THE FOREST BY STEWART EDWARD WHITE AUTHOR OF THE BLAZED TRAIL, SILENT PLACES, ETC. ILLUSTRATED T THOMAS FOGARTT NEW YOEK HUUST COMPANY PUBLISHERS McCElEB, PBttUDPS OX Ufled October, ijoj DOE GOtWTJttf IITB J3IS aBE3 COT, CSWMOBT, 1903, M T Otmoox TO BILLY CONTENTS I. THE CALLING ... i II. THE SCIENCE OF GOING LIGHT 9 III. THE JUMPING-OFF PLACE . a .21 IV. ON MAKING CAMP . . . 33 V. ON LYING AWAKE AT NIGHT . . 5 1 VI, THE LUNGE 59 VII. ON OPEN-WATER CANOE TRAVELING . . 73 VJII, THE STRANDED STRANGERS . . . .85 IX. ON FLIES . ...
THE FOREST BY STEWART EDWARD WHITE AUTHOR OF THE BLAZED TRAIL, SILENT PLACES, ETC. ILLUSTRATED T THOMAS FOGARTT NEW YOEK HUUST COMPANY PUBLISHERS McCElEB, PBttUDPS OX Ufled October, ijoj DOE GOtWTJttf IITB J3IS aBE3 COT, CSWMOBT, 1903, M T Otmoox TO BILLY CONTENTS I. THE CALLING ... i II. THE SCIENCE OF GOING LIGHT 9 III. THE JUMPING-OFF PLACE . a .21 IV. ON MAKING CAMP . . . 33 V. ON LYING AWAKE AT NIGHT . . 5 1 VI, THE LUNGE 59 VII. ON OPEN-WATER CANOE TRAVELING . . 73 VJII, THE STRANDED STRANGERS . . . .85 IX. ON FLIES ....... 103 X. CLOCHE n XL THE HABITANTS . . . . . 13 XII. THE RIVER ...... i g XIII. THE HILLS 167 XIV. ON WALKING THROUGH THE WOODS . . 183 XV. ON WOODS INDIANS . . . .201 XVL ON WOODS INDIANS continued . . .223 XVII. THE CATCHING OF A CERTAIN FISH, . .241 XVIIL MAN WHO WALKS BY MOONLIGHT .,255 XIX. APOLOGIA .. 267 THE CALLING THE FOREST i THE CALLING c The Red Gods make their medicine again. SOME time In Februsjy, when the snow and sleet have shuftJut from the wearied mind even the memory of spring, the man of the woods gen erally receives his first Inspiration, He may catch it from some companions chance remark, a glance at the map, a vague recollection of a dim-past con versation, or it may flash on him from the mere pronouncement of a name. The first faint thrill of idiscovery leaves him cool, but gradually, with the increasing enthusiasm of cogitation, the Idea gains body, until finally It has grown to plan fit for dis cussion. Of these many quickening potencies of inspira tion, the mere name of a place seems to strike deep est at the heart of romance. Color, mystery, the vastnesses of unexplored space are there, symbolized compactly for the aliment ofImagination. It lures 3 the fancy as a fly lures the trout Mattagarni, Peace River, Kananaw, the House of the Touchwood Hills, Ruperts House, the Land of Little Sticks, Flying Post, Conjurors House how the syllables roll from the tongue, what pictures rise in instant response to their sugge stioii The journey of a thousand miles seems not too great a price to pay for the sight of a place called the Hills of Silence, for acquaintance with the people who dwell there, perhaps for a glimpse of the saga-spirit that so named its environ ment On the other hand, one would feel but little desire to visit Muggins Corners, even though at their crossing one were assured of the deepest flavor of the Far North. The first response to the red gods summons is almost invariably the production of a fly-book and the complete rearrangement of all its contents-The next is a resumption of practice with the little pistol, The third, and last, is pencil and paper, and lists of grub and duffel, and estimates of routes and expenses, and correspondence with men who spell queerly, bear down heavily with blunt pencils, and agree to be at Black Beaver Portage on a certain date. Now, though the February snow and sleet still shut him in, the spring has drawn very near. He can feel the warmth of her breath rustling through his reviving memories. There are said to be sixty-eight roads to heaven, of which but one is the true way although 4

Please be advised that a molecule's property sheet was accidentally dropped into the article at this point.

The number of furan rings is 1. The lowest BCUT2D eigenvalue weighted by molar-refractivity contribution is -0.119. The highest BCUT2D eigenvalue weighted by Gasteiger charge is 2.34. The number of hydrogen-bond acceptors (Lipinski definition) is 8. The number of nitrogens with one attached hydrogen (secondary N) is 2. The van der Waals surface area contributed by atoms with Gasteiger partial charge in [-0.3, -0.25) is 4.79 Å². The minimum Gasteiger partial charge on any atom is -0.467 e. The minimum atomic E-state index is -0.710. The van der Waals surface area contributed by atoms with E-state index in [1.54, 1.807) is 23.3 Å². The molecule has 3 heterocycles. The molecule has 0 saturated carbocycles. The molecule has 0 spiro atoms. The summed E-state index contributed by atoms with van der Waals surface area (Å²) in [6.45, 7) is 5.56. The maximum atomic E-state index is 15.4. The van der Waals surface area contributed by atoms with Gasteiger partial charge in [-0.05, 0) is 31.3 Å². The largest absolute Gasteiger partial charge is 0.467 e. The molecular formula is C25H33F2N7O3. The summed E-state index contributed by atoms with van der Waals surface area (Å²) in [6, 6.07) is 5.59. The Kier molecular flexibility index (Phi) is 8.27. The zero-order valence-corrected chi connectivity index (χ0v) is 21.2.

Illustrated Thomas Fogarty List All Present. G/ Tight Hc Copy Large Damp. No DJ. BY 6"HC 276 Pgs. Cp 1903 the outlook company book large damp stain upper top along spine first 30 pgs also in back of book..
This delightful book is a must read for lovers of the great North and canoe travel. Not a how to book but a book that capably explores the spiritual aspects of wilderness canoe travel. This was one of the books that inspired Sigurd Olsen. It also offers an intriguing snapshot of what canoe travel and the wilderness experience was like at the turn of the 19th century. Canoests of today still have much in common wirh the travellers of that time.
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